If you are considering a corrugated display for your next POP merchandising project, there are 7 key things you should be evaluating to ensure a successful program. We find that many of our customers fail to take a proactive analytical approach in creating a display program which leads to suboptimal decisions and program results.
1. Merchandising Purpose – There is a time and a place for a corrugated display. In general, corrugated displays are best suited for promotional or in-and-out programs. In addition, they are often appropriate for test programs to enable a retailer to evaluate the performance of a new product. In all of these situations, in-store real estate for the display is temporary, and a permanent display is not warranted.
Some customers are inclined to go with a corrugated display because they have a low budget and think it is cheaper. But, some customers fail to calculate the full replacement cost of the corrugated display once the initial product sells through. So in the case where there is an ongoing program, it may be more cost effective to go with a permanent display that does not require frequent replacement.
2. Order Quantity – The cost of corrugated displays is much more sensitive to volume than permanent displays. The reason is that there are fairly hefty “tooling” fees such as plating fees, die cutting fees, etc. These upfront costs need to be spread across a given quantity. So for small quantities like 100 units, the per unit cost tends to be relatively high. For larger quantities such as 1000+, the price tends to get much better since there are more units that can help to absorb the upfront costs.
3. Display Graphics – The amount of graphics is a big determinate of the cost of a corrugated display. If you have a low budget, it probably makes sense to consider just a plain white display with a 4-color header. That is probably the cheapest option which still offers the opportunity for some branding. If you spend a little more, you can have a 1-color flood coat for the body of the display complemented by a 4-color header. This gives the display a bit more of a finished look compared to a raw white corrugated display. The last option is full-color graphics on the entire display. This is the nicest presentation with the biggest impact, but it is also the most costly.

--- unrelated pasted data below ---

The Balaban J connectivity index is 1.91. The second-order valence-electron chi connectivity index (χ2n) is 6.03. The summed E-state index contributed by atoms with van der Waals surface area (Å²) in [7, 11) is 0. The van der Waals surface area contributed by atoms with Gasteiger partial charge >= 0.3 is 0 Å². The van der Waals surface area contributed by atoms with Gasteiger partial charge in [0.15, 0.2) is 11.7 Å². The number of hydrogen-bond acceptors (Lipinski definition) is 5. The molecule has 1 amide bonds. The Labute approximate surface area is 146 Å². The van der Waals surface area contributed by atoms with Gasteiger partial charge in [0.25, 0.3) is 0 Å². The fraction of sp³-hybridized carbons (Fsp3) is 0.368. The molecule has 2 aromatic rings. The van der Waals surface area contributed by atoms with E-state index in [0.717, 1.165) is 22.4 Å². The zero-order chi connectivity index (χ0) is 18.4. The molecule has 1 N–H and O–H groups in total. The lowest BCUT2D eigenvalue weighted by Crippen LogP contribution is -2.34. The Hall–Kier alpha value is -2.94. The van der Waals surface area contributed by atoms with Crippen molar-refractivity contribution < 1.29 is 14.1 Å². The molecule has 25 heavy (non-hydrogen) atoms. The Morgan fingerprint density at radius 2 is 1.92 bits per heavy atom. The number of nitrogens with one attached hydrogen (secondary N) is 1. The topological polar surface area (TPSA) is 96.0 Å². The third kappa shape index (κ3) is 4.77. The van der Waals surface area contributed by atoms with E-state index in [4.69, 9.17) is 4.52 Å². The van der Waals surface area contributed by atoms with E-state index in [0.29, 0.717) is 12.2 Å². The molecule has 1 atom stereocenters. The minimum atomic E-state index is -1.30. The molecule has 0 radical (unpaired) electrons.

4. Display Capacity – It is important to think through how much product you want you display to hold. Based on pure economics, it generally makes sense to fit as much product on the display as possible. This helps to drive down your display cost per unit and also helps to reduce per unit shipping costs in most cases. However, it is important to consider your projected sell-through rate. Most retailers want to see good sell through so a counter display that only holds 6 products is likely to be perceived as more successful if it sells out quickly rather than a 12-product display which lingers on the counter for months.
5. Assembly – There are 3 basic options when it comes to assembly: (1) Send the unit to the retailer fully assembled, (2) send the unit partially assembled, or (3) send the unit unassembled. Each of these options requires different tradeoffs. Most retailers prefer a fully assembled unit or a partially assembled unit where the body is assembled, and the retailer just need to assemble the base and the header, which generally can be done quickly. Be sure to let your display provider know which approach you plan to take since the size of the outside shipper box will be larger for the completely assembled unit compared to an unassembled flat-packed box.
6. Fulfillment – Another decision that needs to be made is whether or not you will ship your product already packed in the display or if you will be shipping your product separately. In most cases retailers prefer to get assembled or partially assembled displays with product pre-loaded. It makes their job easier. There is a lot of analysis to be done in this area since you can have your display provider assemble, fulfill and ship or you might have that done at the place where you produce your product. If you make your product in China, you can either send it flat packed on a container and have it assembled and fulfilled at your location or possibly at your display provider’s location if they offer that service. Alternatively, the corrugated factory in China might be able to assemble and fulfill for you. This option tends to make good economic sense as long the container shipping economics are not too burdensome.
7. Shipping – Shipping is another big cost to consider. The ideal option from a cost perspective is to send the displays disassembled to a distribution center. However, in a lot of cases that is not an option. As part of your economic analysis, you should look at the cost of shipping flat packed vs. partially assembled vs. fully assembled. It is generally advantageous to ship the display with the product loaded since it enables you to ship your product in the same box as the display at only a modest shipping cost increase in most cases. The other option to consider is having your display provider or fulfillment provider drop ship to individual stores for you. This is typically more expensive that shipping on pallets to a distribution center, but it’s less expensive in most cases than bulk shipping the displays from your display provider to you if you then plan to drop ship to stores.
There are many variables to consider in a corrugated display program so taking a thorough analytical approach is well advised.